(BY Albert Chen ) Guangzhou Pharmaceutical Holding Company (“GPHC”) is the holder of the王老吉 (the “Wang Lao Ji”) trademark in mainland China. In 2000, it licensed Hongdao Group, a Hong Kong admitted company, to use the trademark. After Hongdao Group used the trademark and caused it to develop a definite business reputation, however, a dispute broke out between the two parties over the right to use the Wang Lao Ji trademark.
In the first round of the fighting between the parties, GPHC used arbitration with CIETAC to cancel the supplementary agreements signed between two parties in 2002 and 2003 based upon the fact that the agreements were executed under commercial bribery. This website has discussed the implementation problems arising in that case. After that, the subsidiary of Hongdao Group that had sold Wang Lao Ji, Jia Duo Bao (“JDB”) began to sell its herbal tea under the brand name 加多宝(the “JDB”) Additionally, JDB used disputed slogans, such as “Wang Lao Ji now calls itself JDB,” “China’s top selling red can herbal tea now call itself JDB.” Claiming that such slogans constituted false advertising or unfair competition GPHC filed for an injunction with the Guangzhou Intermediate People’s Court and demanded an immediate halt to such advertisements.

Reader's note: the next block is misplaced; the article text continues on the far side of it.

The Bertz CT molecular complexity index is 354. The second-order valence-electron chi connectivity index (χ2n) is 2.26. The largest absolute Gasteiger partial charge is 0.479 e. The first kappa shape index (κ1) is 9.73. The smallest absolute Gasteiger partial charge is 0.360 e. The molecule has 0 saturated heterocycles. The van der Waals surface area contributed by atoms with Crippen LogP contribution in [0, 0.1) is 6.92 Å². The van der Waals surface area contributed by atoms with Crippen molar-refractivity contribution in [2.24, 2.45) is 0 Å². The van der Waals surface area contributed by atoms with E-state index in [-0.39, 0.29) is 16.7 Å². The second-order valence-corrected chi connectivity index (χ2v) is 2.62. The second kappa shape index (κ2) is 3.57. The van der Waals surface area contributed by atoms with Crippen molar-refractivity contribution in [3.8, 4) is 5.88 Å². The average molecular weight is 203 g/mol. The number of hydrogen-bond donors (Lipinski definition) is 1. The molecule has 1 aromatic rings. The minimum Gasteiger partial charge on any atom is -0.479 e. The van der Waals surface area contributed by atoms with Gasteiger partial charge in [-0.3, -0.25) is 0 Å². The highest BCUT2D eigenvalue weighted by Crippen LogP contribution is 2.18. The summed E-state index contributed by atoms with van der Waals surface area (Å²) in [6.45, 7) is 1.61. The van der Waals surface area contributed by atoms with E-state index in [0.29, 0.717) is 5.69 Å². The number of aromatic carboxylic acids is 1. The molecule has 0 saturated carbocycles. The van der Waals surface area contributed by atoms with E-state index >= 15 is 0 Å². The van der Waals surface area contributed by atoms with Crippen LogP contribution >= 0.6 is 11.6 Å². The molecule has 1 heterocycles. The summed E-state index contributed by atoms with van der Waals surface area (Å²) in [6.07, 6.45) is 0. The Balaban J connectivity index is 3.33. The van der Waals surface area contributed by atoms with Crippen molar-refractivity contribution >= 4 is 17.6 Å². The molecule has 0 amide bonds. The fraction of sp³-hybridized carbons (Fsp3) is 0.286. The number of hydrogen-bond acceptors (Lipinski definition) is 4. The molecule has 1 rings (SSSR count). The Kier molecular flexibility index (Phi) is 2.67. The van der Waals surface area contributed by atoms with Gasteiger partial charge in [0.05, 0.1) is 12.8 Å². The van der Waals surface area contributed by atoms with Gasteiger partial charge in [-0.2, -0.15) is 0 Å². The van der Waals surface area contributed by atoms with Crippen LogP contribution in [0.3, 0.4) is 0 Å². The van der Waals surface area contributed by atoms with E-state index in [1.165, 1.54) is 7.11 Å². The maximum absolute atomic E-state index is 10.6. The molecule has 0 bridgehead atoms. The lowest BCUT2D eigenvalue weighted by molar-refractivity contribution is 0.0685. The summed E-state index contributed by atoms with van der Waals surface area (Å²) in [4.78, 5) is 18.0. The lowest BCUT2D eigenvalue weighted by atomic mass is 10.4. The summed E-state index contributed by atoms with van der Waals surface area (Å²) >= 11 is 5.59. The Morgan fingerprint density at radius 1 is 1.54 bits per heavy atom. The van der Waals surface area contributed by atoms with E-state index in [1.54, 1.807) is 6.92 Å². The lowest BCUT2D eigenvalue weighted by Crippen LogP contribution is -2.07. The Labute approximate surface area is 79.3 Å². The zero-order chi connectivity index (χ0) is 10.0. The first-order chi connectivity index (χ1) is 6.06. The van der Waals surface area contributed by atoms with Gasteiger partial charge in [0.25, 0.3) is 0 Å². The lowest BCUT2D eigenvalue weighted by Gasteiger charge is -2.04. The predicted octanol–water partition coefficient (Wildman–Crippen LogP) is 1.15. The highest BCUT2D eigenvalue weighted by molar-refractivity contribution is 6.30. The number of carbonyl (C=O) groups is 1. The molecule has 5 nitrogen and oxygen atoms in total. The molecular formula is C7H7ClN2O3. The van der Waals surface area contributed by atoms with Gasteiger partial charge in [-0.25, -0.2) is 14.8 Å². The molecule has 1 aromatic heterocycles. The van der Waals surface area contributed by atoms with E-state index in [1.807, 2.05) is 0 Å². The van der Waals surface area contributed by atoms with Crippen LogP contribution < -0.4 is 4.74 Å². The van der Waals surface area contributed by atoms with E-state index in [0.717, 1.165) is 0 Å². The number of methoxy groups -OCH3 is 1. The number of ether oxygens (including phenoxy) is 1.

According to reports, the court recently made a decision and issued the injunction. It made the order mainly on the ground that JDB herbal tea was only recently produced and put on the market by JDB and there is no factual basis for it having changed from another name. Additionally, the red canned herbal tea beverage, Wang Lao Ji, had already sold well throughout the world for years and had taken the leading position in the herbal tea market. Therefore, the public would think of Wang Lao Ji when encountering a slogan like “China’s top selling red can herbal tea.” Objectively, JDB’s adoption of these slogans would mislead the public and make them believe JDB is the new name of the original Wang Lao Ji.
The court held that, in order to prevent this false advertising from causing irrevocable damages to the holder of the Wang Lao Ji trademark, it is necessary to prohibit JDB from placing such slogans in public places to conduct false advertising. The court therefore ordered the injunction.
We have introduced China’s system for injunctions in a previous post, and you may click here to read it if it interests you.